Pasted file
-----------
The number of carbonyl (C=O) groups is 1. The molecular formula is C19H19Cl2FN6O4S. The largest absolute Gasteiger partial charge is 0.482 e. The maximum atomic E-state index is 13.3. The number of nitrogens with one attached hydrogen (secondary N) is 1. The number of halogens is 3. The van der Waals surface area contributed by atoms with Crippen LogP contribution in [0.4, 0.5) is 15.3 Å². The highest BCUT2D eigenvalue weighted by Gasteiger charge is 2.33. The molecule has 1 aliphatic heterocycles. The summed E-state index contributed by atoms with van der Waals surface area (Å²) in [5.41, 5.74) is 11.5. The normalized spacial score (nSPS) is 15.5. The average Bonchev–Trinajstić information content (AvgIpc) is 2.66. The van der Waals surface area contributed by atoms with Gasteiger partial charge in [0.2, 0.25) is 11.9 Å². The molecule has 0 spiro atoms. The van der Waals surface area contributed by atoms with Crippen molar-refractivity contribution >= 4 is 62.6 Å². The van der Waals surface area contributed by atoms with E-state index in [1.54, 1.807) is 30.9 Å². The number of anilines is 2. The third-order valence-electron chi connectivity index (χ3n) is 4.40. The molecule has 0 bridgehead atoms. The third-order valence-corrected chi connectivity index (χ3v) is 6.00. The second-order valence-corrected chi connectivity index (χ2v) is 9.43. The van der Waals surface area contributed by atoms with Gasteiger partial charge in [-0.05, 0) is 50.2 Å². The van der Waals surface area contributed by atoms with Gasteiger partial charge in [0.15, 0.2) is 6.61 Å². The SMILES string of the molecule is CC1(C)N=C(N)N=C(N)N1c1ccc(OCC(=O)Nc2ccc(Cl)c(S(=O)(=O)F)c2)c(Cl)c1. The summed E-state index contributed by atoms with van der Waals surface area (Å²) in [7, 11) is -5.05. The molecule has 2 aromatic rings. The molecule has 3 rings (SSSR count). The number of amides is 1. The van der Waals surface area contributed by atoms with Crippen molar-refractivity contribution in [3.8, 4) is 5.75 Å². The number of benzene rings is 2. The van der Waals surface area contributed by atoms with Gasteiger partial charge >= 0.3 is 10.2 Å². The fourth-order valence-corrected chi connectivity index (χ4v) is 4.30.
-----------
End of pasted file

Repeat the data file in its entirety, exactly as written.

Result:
The number of carbonyl (C=O) groups is 1. The molecular formula is C19H19Cl2FN6O4S. The largest absolute Gasteiger partial charge is 0.482 e. The maximum atomic E-state index is 13.3. The number of nitrogens with one attached hydrogen (secondary N) is 1. The number of halogens is 3. The van der Waals surface area contributed by atoms with Crippen LogP contribution in [0.4, 0.5) is 15.3 Å². The highest BCUT2D eigenvalue weighted by Gasteiger charge is 2.33. The molecule has 1 aliphatic heterocycles. The summed E-state index contributed by atoms with van der Waals surface area (Å²) in [5.41, 5.74) is 11.5. The normalized spacial score (nSPS) is 15.5. The average Bonchev–Trinajstić information content (AvgIpc) is 2.66. The van der Waals surface area contributed by atoms with Gasteiger partial charge in [0.2, 0.25) is 11.9 Å². The molecule has 0 spiro atoms. The van der Waals surface area contributed by atoms with Crippen molar-refractivity contribution >= 4 is 62.6 Å². The van der Waals surface area contributed by atoms with E-state index in [1.54, 1.807) is 30.9 Å². The number of anilines is 2. The third-order valence-electron chi connectivity index (χ3n) is 4.40. The molecule has 0 bridgehead atoms. The third-order valence-corrected chi connectivity index (χ3v) is 6.00. The second-order valence-corrected chi connectivity index (χ2v) is 9.43. The van der Waals surface area contributed by atoms with Gasteiger partial charge in [-0.05, 0) is 50.2 Å². The van der Waals surface area contributed by atoms with Gasteiger partial charge in [0.15, 0.2) is 6.61 Å². The SMILES string of the molecule is CC1(C)N=C(N)N=C(N)N1c1ccc(OCC(=O)Nc2ccc(Cl)c(S(=O)(=O)F)c2)c(Cl)c1. The summed E-state index contributed by atoms with van der Waals surface area (Å²) in [7, 11) is -5.05. The molecule has 2 aromatic rings. The molecule has 3 rings (SSSR count). The number of amides is 1. The van der Waals surface area contributed by atoms with Crippen molar-refractivity contribution in [3.8, 4) is 5.75 Å². The number of benzene rings is 2. The van der Waals surface area contributed by atoms with Gasteiger partial charge >= 0.3 is 10.2 Å². The fourth-order valence-corrected chi connectivity index (χ4v) is 4.30.